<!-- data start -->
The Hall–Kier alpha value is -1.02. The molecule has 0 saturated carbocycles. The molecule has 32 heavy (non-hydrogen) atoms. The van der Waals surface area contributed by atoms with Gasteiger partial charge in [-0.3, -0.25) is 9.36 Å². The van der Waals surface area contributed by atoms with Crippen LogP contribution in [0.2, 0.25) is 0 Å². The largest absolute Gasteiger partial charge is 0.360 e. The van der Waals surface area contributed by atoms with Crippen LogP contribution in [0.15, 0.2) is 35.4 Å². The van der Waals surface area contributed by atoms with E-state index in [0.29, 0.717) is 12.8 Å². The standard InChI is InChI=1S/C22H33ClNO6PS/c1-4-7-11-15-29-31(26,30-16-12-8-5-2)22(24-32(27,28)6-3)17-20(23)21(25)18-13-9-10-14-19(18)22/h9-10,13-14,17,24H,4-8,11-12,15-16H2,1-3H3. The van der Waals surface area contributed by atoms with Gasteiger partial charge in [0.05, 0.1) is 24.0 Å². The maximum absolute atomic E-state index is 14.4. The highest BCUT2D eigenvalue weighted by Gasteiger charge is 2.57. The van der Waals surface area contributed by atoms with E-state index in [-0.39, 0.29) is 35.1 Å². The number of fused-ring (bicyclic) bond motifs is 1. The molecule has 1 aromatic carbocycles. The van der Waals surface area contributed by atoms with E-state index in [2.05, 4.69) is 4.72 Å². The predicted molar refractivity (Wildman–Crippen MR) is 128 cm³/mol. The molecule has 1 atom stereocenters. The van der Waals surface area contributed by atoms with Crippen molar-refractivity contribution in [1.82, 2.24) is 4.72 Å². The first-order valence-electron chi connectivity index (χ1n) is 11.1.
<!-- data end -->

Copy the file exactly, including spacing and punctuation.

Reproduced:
The Hall–Kier alpha value is -1.02. The molecule has 0 saturated carbocycles. The molecule has 32 heavy (non-hydrogen) atoms. The van der Waals surface area contributed by atoms with Gasteiger partial charge in [-0.3, -0.25) is 9.36 Å². The van der Waals surface area contributed by atoms with Crippen LogP contribution in [0.2, 0.25) is 0 Å². The largest absolute Gasteiger partial charge is 0.360 e. The van der Waals surface area contributed by atoms with Crippen LogP contribution in [0.15, 0.2) is 35.4 Å². The van der Waals surface area contributed by atoms with E-state index in [0.29, 0.717) is 12.8 Å². The standard InChI is InChI=1S/C22H33ClNO6PS/c1-4-7-11-15-29-31(26,30-16-12-8-5-2)22(24-32(27,28)6-3)17-20(23)21(25)18-13-9-10-14-19(18)22/h9-10,13-14,17,24H,4-8,11-12,15-16H2,1-3H3. The van der Waals surface area contributed by atoms with Gasteiger partial charge in [0.05, 0.1) is 24.0 Å². The maximum absolute atomic E-state index is 14.4. The highest BCUT2D eigenvalue weighted by Gasteiger charge is 2.57. The van der Waals surface area contributed by atoms with E-state index in [-0.39, 0.29) is 35.1 Å². The number of fused-ring (bicyclic) bond motifs is 1. The molecule has 1 aromatic carbocycles. The van der Waals surface area contributed by atoms with E-state index in [2.05, 4.69) is 4.72 Å². The predicted molar refractivity (Wildman–Crippen MR) is 128 cm³/mol. The molecule has 1 atom stereocenters. The van der Waals surface area contributed by atoms with Crippen molar-refractivity contribution in [1.82, 2.24) is 4.72 Å². The first-order valence-electron chi connectivity index (χ1n) is 11.1.